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Writing Call Options on Owned Stock

By on February 12, 2013

In this article, we will cover everything you need to know to start increasing your returns on stocks that are not currently moving by writing call options on them.

Introduction

In our first post we covered options from the perspective of a call buyer, on this post we will take a slightly different approach. Lets say you bought some stock and it performed really well during the year but now all of a sudden the stock is just stuck within a price range. You like this stock and

you think it still has upside potential but you don’t see it going up much further in the short term and its tying up capital. You don’t want to sell this stock because you’re afraid you might miss out on the next up move.

So what do you do ?

One thing you can do is write a monthly call option with a strike price near the high part of the range in order to collect the premium and get at least some performance out of the stock while its stuck within that range.

Writing call options

When writing a call option on a security you own you should consider the time period for which you think the stock will hold below a certain level. For example, lets sat that XYZ is trading at $100 a share and you don’t expect it to go past $120 within the next month. What you would do is you would write a call for next month (December 15, 2012 assuming today’s date) with a strike price of $120. In return for writing that call you would collect a small premium. Assuming you collect $10 from writing that call that equals a total of $1000 collected ($10 x 100 shares) or a 10% return on the value of your shares. One downside to this strategy is that if the stock does suddenly start to move up and you don’t buy back the call you sold then you will miss out on profiting from your shares past the $120 mark.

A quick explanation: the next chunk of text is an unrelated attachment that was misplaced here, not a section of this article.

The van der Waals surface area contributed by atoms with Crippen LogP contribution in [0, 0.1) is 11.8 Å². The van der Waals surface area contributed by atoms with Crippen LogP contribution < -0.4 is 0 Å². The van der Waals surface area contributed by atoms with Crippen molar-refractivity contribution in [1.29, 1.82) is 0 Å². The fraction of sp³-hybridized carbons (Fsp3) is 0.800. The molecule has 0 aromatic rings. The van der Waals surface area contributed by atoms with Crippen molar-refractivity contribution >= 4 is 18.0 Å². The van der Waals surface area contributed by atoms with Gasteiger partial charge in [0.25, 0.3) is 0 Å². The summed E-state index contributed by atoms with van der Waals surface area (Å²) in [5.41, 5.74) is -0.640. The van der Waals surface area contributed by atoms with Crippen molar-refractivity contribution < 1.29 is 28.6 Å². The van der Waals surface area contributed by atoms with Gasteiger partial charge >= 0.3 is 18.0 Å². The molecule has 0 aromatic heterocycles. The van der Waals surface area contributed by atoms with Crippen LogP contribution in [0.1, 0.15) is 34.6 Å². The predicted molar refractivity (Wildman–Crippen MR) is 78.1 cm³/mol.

Conclusion

Writing calls on stocks that aren’t moving could allow you to squeeze a little performance out of them but this strategy must be properly timed out in order to reach its full potential. It is important to remember that you must own the stock you wrote the call to for all of the duration of the contract else you will end up writing a naked call which exposes you to unlimited risk. Be sure to only write calls on investments you feel will stay within a certain range, you don’t want to be put into a position where you watch the price quickly appreciate while knowing that you won’t benefit past a certain point.

This article originally published at The Street Options here

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